Skip to main content
Article thumbnail
Location of Repository

News Blogs, Mainstream News and News Agendas

By Vincent Patrick Campbell, Rachel Gibson, Barrie Gunter and Maria Touri


This is the author’s final draft of the paper published as Campbell, V., Gibson R., et al. ‘News Blogs, Mainstream News and News Agendas’ in Tunney, S., Monaghan, G. (eds) Web Journalism: A New Form of Citizenship?, (Sussex Academic Press, 2009). The final published version is available from chapter examines the role of news blogs in the process of news production focusing specifically on their capacity to set the agenda in relation to the mainstream news media. While there have been a number of high profile cases where blogs appear to have had a major role in bringing new issues to the news agenda or shaping the coverage of an existing issue, an important question that such cases raise is how far they are simply exceptional or can they be seen as signalling an emerging and increasingly prominent role for blogs in news reporting? In order to explore this question this chapter examines news blogs in light of agenda-setting theory. In particular we ask how blogs can be understood in terms of theories of first- and second-order agenda-setting and formulate a series of propositions regarding the circumstances that appear to be associated with blogs’ effectiveness in this regard. We then examine a series of cases in which blogs played a prominent role in shaping news agenda in light of our expectations to establish how far such success can be explained through the lens of agenda-setting. Based on our findings we conclude by proposing a new classificatory scheme that seeks to distinguish news blogs in terms of their relationship to the mainstream news media.\ud [Taken from chapter Introduction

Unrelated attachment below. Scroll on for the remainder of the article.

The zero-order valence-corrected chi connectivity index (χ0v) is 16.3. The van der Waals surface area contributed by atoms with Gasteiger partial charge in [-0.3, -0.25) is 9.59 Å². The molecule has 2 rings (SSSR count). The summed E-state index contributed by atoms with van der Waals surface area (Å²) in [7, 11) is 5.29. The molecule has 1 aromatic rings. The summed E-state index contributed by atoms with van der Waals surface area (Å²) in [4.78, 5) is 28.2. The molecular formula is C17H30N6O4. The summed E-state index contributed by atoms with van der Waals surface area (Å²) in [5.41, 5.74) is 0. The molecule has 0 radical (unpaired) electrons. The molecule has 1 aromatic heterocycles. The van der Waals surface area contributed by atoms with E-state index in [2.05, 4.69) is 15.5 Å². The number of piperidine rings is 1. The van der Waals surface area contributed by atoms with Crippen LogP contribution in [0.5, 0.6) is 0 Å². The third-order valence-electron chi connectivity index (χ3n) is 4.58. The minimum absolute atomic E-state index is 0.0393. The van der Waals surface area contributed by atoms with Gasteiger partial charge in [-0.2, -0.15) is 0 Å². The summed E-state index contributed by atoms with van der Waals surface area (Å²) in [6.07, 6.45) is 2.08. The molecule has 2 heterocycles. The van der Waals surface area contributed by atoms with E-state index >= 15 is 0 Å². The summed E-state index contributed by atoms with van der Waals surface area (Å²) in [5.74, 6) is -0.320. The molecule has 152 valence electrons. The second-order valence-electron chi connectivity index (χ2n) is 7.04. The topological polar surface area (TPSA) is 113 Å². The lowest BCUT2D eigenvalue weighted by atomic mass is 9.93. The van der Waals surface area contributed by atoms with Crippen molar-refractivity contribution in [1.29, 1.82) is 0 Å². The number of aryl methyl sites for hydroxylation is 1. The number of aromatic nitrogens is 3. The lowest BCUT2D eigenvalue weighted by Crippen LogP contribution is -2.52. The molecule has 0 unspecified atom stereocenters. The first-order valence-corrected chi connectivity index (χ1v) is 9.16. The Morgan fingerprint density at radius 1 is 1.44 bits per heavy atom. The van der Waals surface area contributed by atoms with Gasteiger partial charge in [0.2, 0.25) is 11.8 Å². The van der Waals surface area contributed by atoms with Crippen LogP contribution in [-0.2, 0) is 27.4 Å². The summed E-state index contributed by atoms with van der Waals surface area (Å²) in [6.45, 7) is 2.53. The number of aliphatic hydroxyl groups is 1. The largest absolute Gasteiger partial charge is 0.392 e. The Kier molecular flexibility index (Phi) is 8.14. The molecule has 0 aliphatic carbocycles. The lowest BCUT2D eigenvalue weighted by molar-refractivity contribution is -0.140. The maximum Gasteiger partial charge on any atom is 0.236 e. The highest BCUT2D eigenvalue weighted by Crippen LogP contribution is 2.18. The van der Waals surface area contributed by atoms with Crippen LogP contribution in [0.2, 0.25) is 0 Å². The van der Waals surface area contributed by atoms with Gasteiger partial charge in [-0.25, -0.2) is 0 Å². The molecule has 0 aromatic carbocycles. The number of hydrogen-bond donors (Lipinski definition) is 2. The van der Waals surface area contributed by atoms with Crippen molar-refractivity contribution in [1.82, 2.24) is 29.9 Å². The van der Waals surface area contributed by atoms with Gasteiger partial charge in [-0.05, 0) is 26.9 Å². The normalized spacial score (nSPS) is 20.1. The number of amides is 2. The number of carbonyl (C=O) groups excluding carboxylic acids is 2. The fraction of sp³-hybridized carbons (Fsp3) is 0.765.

Publisher: Sussex Academic Press
Year: 2009
OAI identifier:

Suggested articles


  1. (2005). A look at agenda-setting: Past, present and future‟, doi
  2. (1988). Agenda-setting research: Where has it been, where is it going?
  3. (2005). Bloggers vs Journalists is Over‟, 21/01/05, at Singer,
  4. (2001). Blogging as a Form of Journalism‟, Online Journalism Review, 24/05/01, at Lasica,
  5. (2005). Blogs of War‟: Weblogs as doi
  6. (2005). Blogs: Has their time finally come- or gone?‟ doi
  7. (2006). Cultural Chaos: Journalism, News and Power in a Globalised World, doi
  8. (1992). Explorers and surveyors: Expanding strategies for agenda-setting research, doi
  9. (2005). Identity, Electronic Ethos, and Blogs: A Technologic Analysis of Symbolic Exchange on the New News Medium‟, doi
  10. (2005). Mapping the U.S. Political Blogosphere: Are Conservative Bloggers More Prominent?" Paper presented to BlogTalk Downunder
  11. (2006). Politics and Tech Tools: Blogs, Aggregators and Tracking Tools‟, Information Today Available at
  12. (2007). RUOK? Blogging Communication Technologies During Crises‟, doi
  13. (1972). The agenda-setting function of mass media, doi
  14. (1993). The anatomy of agendasetting research, doi
  15. (2004). The Expanding Blogosphere‟,
  16. (1999). The history of weblogs‟,
  17. (2002). The multidimensionality of blog conversations: the virtual enactment of Sept 11.‟ Paper presented at
  18. (2005). The Political J-Blogger: „Normalizing‟ a New Media Form to Fit Old Norms and Practices‟, doi
  19. (2006). The WMD coverage of blogs and mainstream media: A comparison of two media types‟, Paper presented at the AEJMC Convention,
  20. (2009). Web Journalism: A New Form of Citizenship, Eastbourne:
  21. (2007). Web newspaper blog traffic triples in Dec-study‟, 17/01/07 at
  22. (2004). Web of Influence‟ Foreign Policy Nov/Dec, at Deuze,
  23. (2006). Weblog success: Exploring the role of technology‟, doi
  24. (2004). Weblogs and the Epistemology of the News: Some Trends in Online Journalism‟, doi
  25. (2005). Weblogs as a bridging genre‟ Information Technology and People doi
  26. (2000). Weblogs: a history and perspective.‟ 07/09/00, at

To submit an update or takedown request for this paper, please submit an Update/Correction/Removal Request.